Region: Baan Doi Chaang
Estate: Baan Doi Chaang
Owner: Akha Villagers
Varietal: Caturra, Catimor & Catuai
Processing: Washed & Sun Dried
Tasting Notes: Light aromas of toasted almond, mid flavours of citrus fruit and rippened stone fruit. Medium heavy body with a dry spicy linger to the back end. A lighter and brighter variation of the typical Indonesian coffee.
Roasting Notes: A medium and a dark roast seem to do this coffee justice. Lighter roasting leaves an underdeveloped flavour through until midway between 1st & 2nd. At 2nd there is more of the spicy flavours present. Midway the citrus flavours take hold.
Thailand Baan Doi Chaang - Akha Villagers - Per Kg
Baan Doi Chang is named after a mountain that resembles a mother elephant with her two calves heading North. With the village sitting at an altitude of 1,000 to 1,700 meters above sea level, ideal soil condition, cool dry winters, and most importantly the conviction of the villagers to improve their livelihood, Doi Chang is now home to premium Arabica coffee.
In the past, Doi Chang was characterized by shifting cultivation through slash and burn practices among other which brought adverse effects to the forest and natural vegetation. Increasing year after year, undermining the integrity of the forest. Fully aware of these practices, His Majesty the King Rama 9 introduced a project to plant various varieties of winter crops. His Majesty’s main objective was to find alternative crops to opium, which had become an important part of the hill tribe life, and solve the issues of shifting cultivation, watershed instability, drug addiction, among others.
Through His Majesty the King’s initiatives, farmers in the area have turned to growing Arabica coffee and other winter crops. Over 30,000 rais of sustainable agriculture has revived the forests of Doi Chang to the lush conditions it once was.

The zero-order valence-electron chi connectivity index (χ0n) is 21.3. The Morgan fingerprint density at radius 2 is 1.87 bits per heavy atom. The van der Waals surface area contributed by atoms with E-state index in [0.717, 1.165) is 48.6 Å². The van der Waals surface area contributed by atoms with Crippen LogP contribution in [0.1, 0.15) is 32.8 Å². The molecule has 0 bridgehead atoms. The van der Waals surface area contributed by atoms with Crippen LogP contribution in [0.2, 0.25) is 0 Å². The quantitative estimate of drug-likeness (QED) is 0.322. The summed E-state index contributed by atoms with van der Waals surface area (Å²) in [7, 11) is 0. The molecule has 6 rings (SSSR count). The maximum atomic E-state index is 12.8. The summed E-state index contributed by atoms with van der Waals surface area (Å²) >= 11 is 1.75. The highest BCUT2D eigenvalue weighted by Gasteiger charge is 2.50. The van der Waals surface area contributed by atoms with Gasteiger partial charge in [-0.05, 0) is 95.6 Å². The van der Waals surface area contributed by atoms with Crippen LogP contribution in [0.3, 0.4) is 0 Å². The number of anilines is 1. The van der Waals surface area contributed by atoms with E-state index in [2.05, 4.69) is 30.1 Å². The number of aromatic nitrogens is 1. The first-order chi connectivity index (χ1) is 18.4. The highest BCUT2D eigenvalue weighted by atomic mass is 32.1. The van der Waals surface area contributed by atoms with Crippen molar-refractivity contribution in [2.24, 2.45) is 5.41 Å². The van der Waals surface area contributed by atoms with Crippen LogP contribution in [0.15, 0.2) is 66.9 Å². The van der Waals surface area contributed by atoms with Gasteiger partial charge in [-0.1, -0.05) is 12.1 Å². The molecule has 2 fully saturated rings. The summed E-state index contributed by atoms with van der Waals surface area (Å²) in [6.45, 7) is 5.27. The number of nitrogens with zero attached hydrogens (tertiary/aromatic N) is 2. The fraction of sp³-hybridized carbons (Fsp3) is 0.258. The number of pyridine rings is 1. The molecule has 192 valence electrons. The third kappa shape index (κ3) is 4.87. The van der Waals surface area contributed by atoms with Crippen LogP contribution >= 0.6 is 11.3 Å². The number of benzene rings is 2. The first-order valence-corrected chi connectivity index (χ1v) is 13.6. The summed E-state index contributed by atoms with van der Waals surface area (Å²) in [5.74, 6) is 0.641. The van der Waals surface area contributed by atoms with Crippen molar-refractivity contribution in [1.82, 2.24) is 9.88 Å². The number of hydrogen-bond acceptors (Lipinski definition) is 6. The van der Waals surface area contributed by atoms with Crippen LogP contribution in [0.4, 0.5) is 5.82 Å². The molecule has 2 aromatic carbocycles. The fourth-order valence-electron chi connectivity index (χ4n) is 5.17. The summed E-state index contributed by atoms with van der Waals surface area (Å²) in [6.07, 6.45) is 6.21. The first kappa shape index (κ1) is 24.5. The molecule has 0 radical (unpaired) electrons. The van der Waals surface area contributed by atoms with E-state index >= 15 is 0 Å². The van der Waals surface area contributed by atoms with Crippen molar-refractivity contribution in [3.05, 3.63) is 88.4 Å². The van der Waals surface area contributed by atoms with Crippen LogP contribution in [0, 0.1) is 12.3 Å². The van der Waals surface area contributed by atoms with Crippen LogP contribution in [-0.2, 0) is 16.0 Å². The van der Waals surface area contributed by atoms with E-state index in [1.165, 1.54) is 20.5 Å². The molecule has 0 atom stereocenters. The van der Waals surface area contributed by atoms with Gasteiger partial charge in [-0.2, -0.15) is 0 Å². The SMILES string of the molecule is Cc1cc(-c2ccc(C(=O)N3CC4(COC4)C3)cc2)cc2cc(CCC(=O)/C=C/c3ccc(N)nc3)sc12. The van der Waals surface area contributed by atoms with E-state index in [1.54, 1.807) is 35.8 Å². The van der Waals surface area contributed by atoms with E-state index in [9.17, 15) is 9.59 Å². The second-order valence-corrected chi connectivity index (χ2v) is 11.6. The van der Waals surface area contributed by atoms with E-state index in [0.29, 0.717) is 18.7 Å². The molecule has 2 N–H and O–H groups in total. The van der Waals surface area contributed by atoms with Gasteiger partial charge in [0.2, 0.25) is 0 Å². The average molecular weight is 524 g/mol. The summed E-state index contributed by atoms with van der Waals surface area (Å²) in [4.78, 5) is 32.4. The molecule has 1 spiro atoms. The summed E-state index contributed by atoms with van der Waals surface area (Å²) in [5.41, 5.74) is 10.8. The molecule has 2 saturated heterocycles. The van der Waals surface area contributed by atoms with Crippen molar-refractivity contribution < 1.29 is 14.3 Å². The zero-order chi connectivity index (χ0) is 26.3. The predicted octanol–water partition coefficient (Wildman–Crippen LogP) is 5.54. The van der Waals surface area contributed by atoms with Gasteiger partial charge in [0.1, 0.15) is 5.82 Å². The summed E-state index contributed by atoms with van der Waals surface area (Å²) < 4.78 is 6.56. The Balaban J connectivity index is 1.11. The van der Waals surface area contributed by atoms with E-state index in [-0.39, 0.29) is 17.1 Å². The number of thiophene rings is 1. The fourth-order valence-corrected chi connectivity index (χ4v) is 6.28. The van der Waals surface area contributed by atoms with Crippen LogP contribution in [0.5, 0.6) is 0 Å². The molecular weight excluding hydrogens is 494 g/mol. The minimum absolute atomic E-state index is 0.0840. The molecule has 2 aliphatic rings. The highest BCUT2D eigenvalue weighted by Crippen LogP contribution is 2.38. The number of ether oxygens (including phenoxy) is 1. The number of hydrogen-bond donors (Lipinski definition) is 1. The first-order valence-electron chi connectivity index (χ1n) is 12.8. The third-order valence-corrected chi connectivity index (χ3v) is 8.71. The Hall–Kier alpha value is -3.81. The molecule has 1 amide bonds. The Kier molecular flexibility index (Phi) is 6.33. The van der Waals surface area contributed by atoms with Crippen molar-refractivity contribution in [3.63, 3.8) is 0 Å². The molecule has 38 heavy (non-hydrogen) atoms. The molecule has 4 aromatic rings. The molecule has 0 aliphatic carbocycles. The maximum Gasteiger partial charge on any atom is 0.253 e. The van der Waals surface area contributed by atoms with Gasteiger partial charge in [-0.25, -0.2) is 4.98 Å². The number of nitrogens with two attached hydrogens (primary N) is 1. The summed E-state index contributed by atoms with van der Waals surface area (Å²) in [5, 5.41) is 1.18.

Today, Baan Doi Chang has transformed into one of the prime areas in the world for growing high quality Arabica coffee. In August of 2015, Geographical Indication of the European Union (EU) certified Doi Chaang Coffee’s registration.
The vast majority of the coffee grown in Thailand is robusta, grown in the southern part of the country and commonly doused with chemicals. In the late 1970s, planting of arabica coffee (and other crops) in the northern highlands was encouraged in order to replace the cultivation of opium poppies, as well as to counter deforestation from shifting agriculture practiced by many of the local ethnic groups, known as “hill tribes.”
The hill tribes of the northern Thailand have faced extreme challenges in the past several decades. When cultivation of opium poppies was outlawed in 1958, it forced these people to use more land to generate income and sustenance, a situation exacerbated by their increasing numbers, which have quadrupled the last 30 years; the growth rate is double that of the national average. The poverty of the hill tribes is further compounded by their cultural isolation, difficulty in attaining citizenship and land ownership, and lack of good access to education and other employment opportunities.
Until recently, much of the coffee grown in Thailand was typically used in the domestic market. The better arabica beans were mixed in with inferior beans, so some farmers were not receiving the prices their beans merited. Now some of the hill tribes in northern Thailand are working with partners to market their beans for export.